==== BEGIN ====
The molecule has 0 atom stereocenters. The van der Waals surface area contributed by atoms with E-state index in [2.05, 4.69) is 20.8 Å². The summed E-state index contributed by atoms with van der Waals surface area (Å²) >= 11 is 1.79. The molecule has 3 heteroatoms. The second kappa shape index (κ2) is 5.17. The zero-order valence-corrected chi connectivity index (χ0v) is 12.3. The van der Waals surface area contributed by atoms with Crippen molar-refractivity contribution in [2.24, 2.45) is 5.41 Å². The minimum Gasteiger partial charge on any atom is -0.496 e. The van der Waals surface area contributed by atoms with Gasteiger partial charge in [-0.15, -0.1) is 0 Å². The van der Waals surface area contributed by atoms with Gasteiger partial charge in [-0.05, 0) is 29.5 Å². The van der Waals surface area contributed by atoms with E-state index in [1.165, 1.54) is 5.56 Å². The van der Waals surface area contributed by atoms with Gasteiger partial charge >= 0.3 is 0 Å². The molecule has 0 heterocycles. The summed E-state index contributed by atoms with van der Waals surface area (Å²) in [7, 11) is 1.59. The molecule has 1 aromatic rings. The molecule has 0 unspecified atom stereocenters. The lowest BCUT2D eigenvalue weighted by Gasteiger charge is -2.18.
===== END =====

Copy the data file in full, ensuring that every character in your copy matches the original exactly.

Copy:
The molecule has 0 atom stereocenters. The van der Waals surface area contributed by atoms with E-state index in [2.05, 4.69) is 20.8 Å². The summed E-state index contributed by atoms with van der Waals surface area (Å²) >= 11 is 1.79. The molecule has 3 heteroatoms. The second kappa shape index (κ2) is 5.17. The zero-order valence-corrected chi connectivity index (χ0v) is 12.3. The van der Waals surface area contributed by atoms with Crippen molar-refractivity contribution in [2.24, 2.45) is 5.41 Å². The minimum Gasteiger partial charge on any atom is -0.496 e. The van der Waals surface area contributed by atoms with Gasteiger partial charge in [-0.15, -0.1) is 0 Å². The van der Waals surface area contributed by atoms with Gasteiger partial charge in [-0.05, 0) is 29.5 Å². The van der Waals surface area contributed by atoms with E-state index in [1.165, 1.54) is 5.56 Å². The van der Waals surface area contributed by atoms with Gasteiger partial charge >= 0.3 is 0 Å². The molecule has 0 heterocycles. The summed E-state index contributed by atoms with van der Waals surface area (Å²) in [7, 11) is 1.59. The molecule has 1 aromatic rings. The molecule has 0 unspecified atom stereocenters. The lowest BCUT2D eigenvalue weighted by Gasteiger charge is -2.18.